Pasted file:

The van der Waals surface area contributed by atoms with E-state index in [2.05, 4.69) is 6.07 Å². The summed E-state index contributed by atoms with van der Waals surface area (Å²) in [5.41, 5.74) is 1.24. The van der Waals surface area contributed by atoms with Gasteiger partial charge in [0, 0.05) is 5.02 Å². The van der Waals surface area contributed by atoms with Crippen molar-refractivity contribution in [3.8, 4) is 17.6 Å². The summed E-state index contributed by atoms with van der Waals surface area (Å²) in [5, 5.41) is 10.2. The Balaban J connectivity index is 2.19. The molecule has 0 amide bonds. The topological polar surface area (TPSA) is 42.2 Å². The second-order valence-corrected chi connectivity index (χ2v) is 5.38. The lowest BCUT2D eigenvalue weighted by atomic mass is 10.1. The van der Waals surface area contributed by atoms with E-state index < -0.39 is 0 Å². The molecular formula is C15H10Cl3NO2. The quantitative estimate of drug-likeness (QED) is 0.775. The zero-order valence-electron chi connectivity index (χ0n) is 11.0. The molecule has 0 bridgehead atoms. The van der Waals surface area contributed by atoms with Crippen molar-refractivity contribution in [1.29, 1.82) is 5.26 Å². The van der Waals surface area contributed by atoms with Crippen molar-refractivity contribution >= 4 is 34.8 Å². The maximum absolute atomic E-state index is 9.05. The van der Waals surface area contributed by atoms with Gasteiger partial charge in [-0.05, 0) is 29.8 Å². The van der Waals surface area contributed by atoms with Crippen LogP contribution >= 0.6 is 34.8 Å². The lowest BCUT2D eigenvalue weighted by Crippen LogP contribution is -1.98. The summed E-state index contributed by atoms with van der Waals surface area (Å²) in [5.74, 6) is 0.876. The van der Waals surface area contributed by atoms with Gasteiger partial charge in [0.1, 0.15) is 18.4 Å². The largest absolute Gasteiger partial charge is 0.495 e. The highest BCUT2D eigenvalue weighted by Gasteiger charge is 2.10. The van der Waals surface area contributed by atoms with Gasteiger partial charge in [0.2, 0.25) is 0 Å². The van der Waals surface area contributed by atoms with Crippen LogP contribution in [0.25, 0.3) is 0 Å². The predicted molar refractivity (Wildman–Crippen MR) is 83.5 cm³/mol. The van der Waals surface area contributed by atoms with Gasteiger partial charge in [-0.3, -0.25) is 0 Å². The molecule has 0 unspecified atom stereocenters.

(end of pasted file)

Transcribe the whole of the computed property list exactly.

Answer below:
The van der Waals surface area contributed by atoms with E-state index in [2.05, 4.69) is 6.07 Å². The summed E-state index contributed by atoms with van der Waals surface area (Å²) in [5.41, 5.74) is 1.24. The van der Waals surface area contributed by atoms with Gasteiger partial charge in [0, 0.05) is 5.02 Å². The van der Waals surface area contributed by atoms with Crippen molar-refractivity contribution in [3.8, 4) is 17.6 Å². The summed E-state index contributed by atoms with van der Waals surface area (Å²) in [5, 5.41) is 10.2. The Balaban J connectivity index is 2.19. The molecule has 0 amide bonds. The topological polar surface area (TPSA) is 42.2 Å². The second-order valence-corrected chi connectivity index (χ2v) is 5.38. The lowest BCUT2D eigenvalue weighted by atomic mass is 10.1. The van der Waals surface area contributed by atoms with E-state index < -0.39 is 0 Å². The molecular formula is C15H10Cl3NO2. The quantitative estimate of drug-likeness (QED) is 0.775. The zero-order valence-electron chi connectivity index (χ0n) is 11.0. The molecule has 0 bridgehead atoms. The van der Waals surface area contributed by atoms with Crippen molar-refractivity contribution in [1.29, 1.82) is 5.26 Å². The van der Waals surface area contributed by atoms with Crippen molar-refractivity contribution >= 4 is 34.8 Å². The maximum absolute atomic E-state index is 9.05. The van der Waals surface area contributed by atoms with Gasteiger partial charge in [-0.05, 0) is 29.8 Å². The van der Waals surface area contributed by atoms with Crippen LogP contribution >= 0.6 is 34.8 Å². The lowest BCUT2D eigenvalue weighted by Crippen LogP contribution is -1.98. The summed E-state index contributed by atoms with van der Waals surface area (Å²) in [5.74, 6) is 0.876. The van der Waals surface area contributed by atoms with Gasteiger partial charge in [0.1, 0.15) is 18.4 Å². The largest absolute Gasteiger partial charge is 0.495 e. The highest BCUT2D eigenvalue weighted by Gasteiger charge is 2.10. The van der Waals surface area contributed by atoms with Gasteiger partial charge in [0.2, 0.25) is 0 Å². The van der Waals surface area contributed by atoms with Crippen LogP contribution in [0.25, 0.3) is 0 Å². The predicted molar refractivity (Wildman–Crippen MR) is 83.5 cm³/mol. The van der Waals surface area contributed by atoms with Gasteiger partial charge in [-0.3, -0.25) is 0 Å². The molecule has 0 unspecified atom stereocenters.